Lifestyle

El Niño 101: All Your Questions, Answered

Published On 03/11/2016 Published On 03/11/2016
California Flag submerged in water
Jennifer Bui/Thrillist

We got a quick hit in January (or was it just a few days of rain?), but it seems like the “record-breaking El Niño Monster,” aka “Godzilla,” as coined by some experts, has been a semi-nonstarter since then. So, does this week's rain mean that it’s finally here for real? Or did El Niño truly start before? Is it more than just, y’know, “it’s raining"? We talked to scientists and read reports and articles and even cracked open almanacs to find answers to all the El Niño questions you’ve been too embarrassed to ask.

So, WTF is El Niño?

According to the National Oceanic and Atmospheric Administration (NOAA), El Niño is part of a gnarly weather pattern that happens irregularly in the eastern tropical Pacific every two to seven years. Nicholas Pinter, a geosciences professor at UC Davis who hosted last year’s El Niño summit, explained it like this: “El Niño starts with (and really is defined as) unusually warm ocean water in the tropical Pacific Ocean. This warm water then has various impacts on the ocean-atmosphere system. Most importantly, it reduces or reverses regional winds over the tropical Pacific, changing them from east-to-west to west-to-east.”

The result is pretty much abnormal and erratic weather, meaning, in a nutshell, way more rain than we’re used to in LA. And with it, comes more bad drivers, too.
 

Is El Niño only here in California?

No, it’s pretty much global. Pinter said that the reversal of regional winds “brings moisture and increased precipitation to the western coasts of North America and South America; conversely Australia and Southeast Asia see reduced rainfall, drought, and wildfires.”  
 

Why is it named El Niño?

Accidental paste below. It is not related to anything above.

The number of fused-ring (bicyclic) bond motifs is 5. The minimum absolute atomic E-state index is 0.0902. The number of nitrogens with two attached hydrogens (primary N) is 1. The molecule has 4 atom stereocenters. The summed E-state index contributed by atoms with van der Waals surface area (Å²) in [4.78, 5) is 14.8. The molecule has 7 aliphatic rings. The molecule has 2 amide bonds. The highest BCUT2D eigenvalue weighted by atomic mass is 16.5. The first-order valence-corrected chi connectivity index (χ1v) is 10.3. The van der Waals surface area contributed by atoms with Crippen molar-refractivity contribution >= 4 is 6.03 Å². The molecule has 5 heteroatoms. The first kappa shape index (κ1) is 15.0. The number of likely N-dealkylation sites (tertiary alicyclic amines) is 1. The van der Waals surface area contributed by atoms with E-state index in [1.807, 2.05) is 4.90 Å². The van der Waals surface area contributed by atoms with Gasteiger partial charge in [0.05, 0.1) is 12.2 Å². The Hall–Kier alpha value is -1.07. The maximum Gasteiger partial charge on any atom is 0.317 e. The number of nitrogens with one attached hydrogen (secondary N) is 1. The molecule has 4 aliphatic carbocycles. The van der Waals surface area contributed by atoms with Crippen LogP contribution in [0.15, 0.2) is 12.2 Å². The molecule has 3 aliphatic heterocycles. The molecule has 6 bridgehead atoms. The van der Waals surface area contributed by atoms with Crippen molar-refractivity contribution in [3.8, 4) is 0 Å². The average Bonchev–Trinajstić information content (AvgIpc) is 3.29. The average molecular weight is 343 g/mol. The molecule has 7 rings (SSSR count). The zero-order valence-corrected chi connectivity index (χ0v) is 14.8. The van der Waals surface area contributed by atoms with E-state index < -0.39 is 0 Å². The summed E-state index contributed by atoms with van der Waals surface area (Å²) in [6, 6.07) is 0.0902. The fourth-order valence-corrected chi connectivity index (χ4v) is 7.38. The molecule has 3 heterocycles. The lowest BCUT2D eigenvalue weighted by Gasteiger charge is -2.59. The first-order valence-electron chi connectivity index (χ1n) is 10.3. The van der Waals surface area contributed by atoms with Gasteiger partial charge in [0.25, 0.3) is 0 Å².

Much to our dismay, it is not named after this wrestler (RIP Chris Farley). Pinter told us El Niño conditions “bring other effects including changes in Pacific Ocean currents that can for example reduce fish populations and fish catches.” Turns out, some fishermen in Peru back in the 1800s noticed this weird weather happening around Christmas every year. So, they named it El Niño, which means “little boy” in Spanish or “Christ child.”
 

How long will it last?

Just like Ricky Martin and his not-so-memorable Menudo bandmates, not all El Niños are created equal. El Niños typically last for 9-12 months but some have lasted 3-4 years. The longest El Niño on record back in the 90s lasted for five years. An updated forecast by NOAA says that this El Niño has an 80 percent chance of lasting into early spring 2016 (like, right now!!!), which means even Presidential hopeful Trump can’t build a wall to stop it.
 

Is it still happening?

Yes. According to NOAA, El Niño is underway and remains strong. Pinter of UC Davis said, “Those warm “El Niño” conditions are still there, but waning.” He confirmed that “it’s not unusual for much of the season’s precipitation to come in March, but it does make you wonder what’s happening with the climate system that the second largest El Niño ever delivered us such a mixed picture. Southern CA has had a really disappointing winter. People talk about the “atmospheric river,” but I think of it more as an “atmospheric garden hose” -- as in, with no one holding it. It can shoot up or down, and you either get hit with a lot of water or not.” There’s a joke in there somewhere, but I can’t think of anything other than, dammit, can we please get hit with a bunch of rain already?